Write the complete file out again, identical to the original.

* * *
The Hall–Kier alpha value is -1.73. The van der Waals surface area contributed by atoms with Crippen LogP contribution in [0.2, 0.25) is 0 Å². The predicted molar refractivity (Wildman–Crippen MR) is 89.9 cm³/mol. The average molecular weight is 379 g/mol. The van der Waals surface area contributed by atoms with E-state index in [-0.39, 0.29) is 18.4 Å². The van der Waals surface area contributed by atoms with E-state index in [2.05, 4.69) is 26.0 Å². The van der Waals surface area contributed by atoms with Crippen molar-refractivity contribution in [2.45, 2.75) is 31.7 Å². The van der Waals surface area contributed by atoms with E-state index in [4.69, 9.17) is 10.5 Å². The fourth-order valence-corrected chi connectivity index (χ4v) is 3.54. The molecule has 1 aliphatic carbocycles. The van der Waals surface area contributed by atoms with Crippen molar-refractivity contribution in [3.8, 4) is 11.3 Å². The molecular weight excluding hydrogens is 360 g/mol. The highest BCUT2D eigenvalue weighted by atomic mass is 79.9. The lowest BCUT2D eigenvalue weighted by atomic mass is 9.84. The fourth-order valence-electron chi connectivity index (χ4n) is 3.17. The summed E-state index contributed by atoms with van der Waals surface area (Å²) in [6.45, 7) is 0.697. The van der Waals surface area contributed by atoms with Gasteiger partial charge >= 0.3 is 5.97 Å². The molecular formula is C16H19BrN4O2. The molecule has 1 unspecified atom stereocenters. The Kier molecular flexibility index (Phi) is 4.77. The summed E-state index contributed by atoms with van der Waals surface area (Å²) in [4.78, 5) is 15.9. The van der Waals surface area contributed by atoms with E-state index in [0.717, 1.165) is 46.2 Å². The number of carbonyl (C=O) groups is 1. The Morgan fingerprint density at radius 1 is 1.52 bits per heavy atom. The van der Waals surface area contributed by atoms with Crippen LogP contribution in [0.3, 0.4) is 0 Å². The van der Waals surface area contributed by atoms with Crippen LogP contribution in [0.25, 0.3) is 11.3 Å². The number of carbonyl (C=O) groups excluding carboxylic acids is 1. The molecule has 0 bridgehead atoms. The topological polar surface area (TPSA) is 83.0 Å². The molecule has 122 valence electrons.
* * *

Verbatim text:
The Hall–Kier alpha value is -1.73. The van der Waals surface area contributed by atoms with Crippen LogP contribution in [0.2, 0.25) is 0 Å². The predicted molar refractivity (Wildman–Crippen MR) is 89.9 cm³/mol. The average molecular weight is 379 g/mol. The van der Waals surface area contributed by atoms with E-state index in [-0.39, 0.29) is 18.4 Å². The van der Waals surface area contributed by atoms with E-state index in [2.05, 4.69) is 26.0 Å². The van der Waals surface area contributed by atoms with Crippen molar-refractivity contribution in [2.45, 2.75) is 31.7 Å². The van der Waals surface area contributed by atoms with E-state index in [4.69, 9.17) is 10.5 Å². The fourth-order valence-corrected chi connectivity index (χ4v) is 3.54. The molecule has 1 aliphatic carbocycles. The van der Waals surface area contributed by atoms with Crippen molar-refractivity contribution in [3.8, 4) is 11.3 Å². The molecular weight excluding hydrogens is 360 g/mol. The highest BCUT2D eigenvalue weighted by atomic mass is 79.9. The lowest BCUT2D eigenvalue weighted by atomic mass is 9.84. The fourth-order valence-electron chi connectivity index (χ4n) is 3.17. The summed E-state index contributed by atoms with van der Waals surface area (Å²) in [6.45, 7) is 0.697. The van der Waals surface area contributed by atoms with Gasteiger partial charge >= 0.3 is 5.97 Å². The molecular formula is C16H19BrN4O2. The molecule has 1 unspecified atom stereocenters. The Kier molecular flexibility index (Phi) is 4.77. The summed E-state index contributed by atoms with van der Waals surface area (Å²) in [4.78, 5) is 15.9. The van der Waals surface area contributed by atoms with E-state index in [0.717, 1.165) is 46.2 Å². The number of carbonyl (C=O) groups is 1. The Morgan fingerprint density at radius 1 is 1.52 bits per heavy atom. The van der Waals surface area contributed by atoms with Crippen LogP contribution in [0.3, 0.4) is 0 Å². The van der Waals surface area contributed by atoms with Crippen LogP contribution in [0.25, 0.3) is 11.3 Å². The number of carbonyl (C=O) groups excluding carboxylic acids is 1. The molecule has 0 bridgehead atoms. The topological polar surface area (TPSA) is 83.0 Å². The molecule has 122 valence electrons.